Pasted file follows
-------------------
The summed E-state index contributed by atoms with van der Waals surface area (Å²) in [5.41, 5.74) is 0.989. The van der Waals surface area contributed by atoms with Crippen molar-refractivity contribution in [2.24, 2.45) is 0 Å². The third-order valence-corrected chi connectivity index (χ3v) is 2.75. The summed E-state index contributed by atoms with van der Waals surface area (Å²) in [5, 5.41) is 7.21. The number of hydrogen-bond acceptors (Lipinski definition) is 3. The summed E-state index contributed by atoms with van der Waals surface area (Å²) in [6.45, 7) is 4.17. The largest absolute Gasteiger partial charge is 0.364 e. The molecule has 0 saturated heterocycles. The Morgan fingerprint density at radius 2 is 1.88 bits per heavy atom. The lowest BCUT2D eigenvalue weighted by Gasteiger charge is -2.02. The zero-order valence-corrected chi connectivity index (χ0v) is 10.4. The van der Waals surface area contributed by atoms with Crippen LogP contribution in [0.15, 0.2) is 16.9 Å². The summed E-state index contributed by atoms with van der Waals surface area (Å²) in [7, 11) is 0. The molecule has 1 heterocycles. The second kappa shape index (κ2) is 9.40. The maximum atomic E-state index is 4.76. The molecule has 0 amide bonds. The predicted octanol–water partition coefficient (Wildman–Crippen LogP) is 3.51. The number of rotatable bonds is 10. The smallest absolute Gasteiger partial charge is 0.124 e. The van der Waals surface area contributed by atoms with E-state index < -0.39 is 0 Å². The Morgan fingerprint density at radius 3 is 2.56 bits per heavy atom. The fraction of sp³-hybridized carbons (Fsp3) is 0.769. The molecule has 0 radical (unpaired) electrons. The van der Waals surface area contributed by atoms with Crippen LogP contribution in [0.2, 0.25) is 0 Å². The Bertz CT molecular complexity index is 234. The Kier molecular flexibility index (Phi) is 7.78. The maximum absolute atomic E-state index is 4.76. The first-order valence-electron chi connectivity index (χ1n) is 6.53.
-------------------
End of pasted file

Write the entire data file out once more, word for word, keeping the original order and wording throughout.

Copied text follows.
The summed E-state index contributed by atoms with van der Waals surface area (Å²) in [5.41, 5.74) is 0.989. The van der Waals surface area contributed by atoms with Crippen molar-refractivity contribution in [2.24, 2.45) is 0 Å². The third-order valence-corrected chi connectivity index (χ3v) is 2.75. The summed E-state index contributed by atoms with van der Waals surface area (Å²) in [5, 5.41) is 7.21. The number of hydrogen-bond acceptors (Lipinski definition) is 3. The summed E-state index contributed by atoms with van der Waals surface area (Å²) in [6.45, 7) is 4.17. The largest absolute Gasteiger partial charge is 0.364 e. The molecule has 0 saturated heterocycles. The Morgan fingerprint density at radius 2 is 1.88 bits per heavy atom. The lowest BCUT2D eigenvalue weighted by Gasteiger charge is -2.02. The zero-order valence-corrected chi connectivity index (χ0v) is 10.4. The van der Waals surface area contributed by atoms with Crippen LogP contribution in [0.15, 0.2) is 16.9 Å². The summed E-state index contributed by atoms with van der Waals surface area (Å²) in [7, 11) is 0. The molecule has 1 heterocycles. The second kappa shape index (κ2) is 9.40. The maximum atomic E-state index is 4.76. The molecule has 0 amide bonds. The predicted octanol–water partition coefficient (Wildman–Crippen LogP) is 3.51. The number of rotatable bonds is 10. The smallest absolute Gasteiger partial charge is 0.124 e. The van der Waals surface area contributed by atoms with E-state index < -0.39 is 0 Å². The Morgan fingerprint density at radius 3 is 2.56 bits per heavy atom. The fraction of sp³-hybridized carbons (Fsp3) is 0.769. The molecule has 0 radical (unpaired) electrons. The van der Waals surface area contributed by atoms with Crippen LogP contribution in [0.2, 0.25) is 0 Å². The Bertz CT molecular complexity index is 234. The Kier molecular flexibility index (Phi) is 7.78. The maximum absolute atomic E-state index is 4.76. The first-order valence-electron chi connectivity index (χ1n) is 6.53.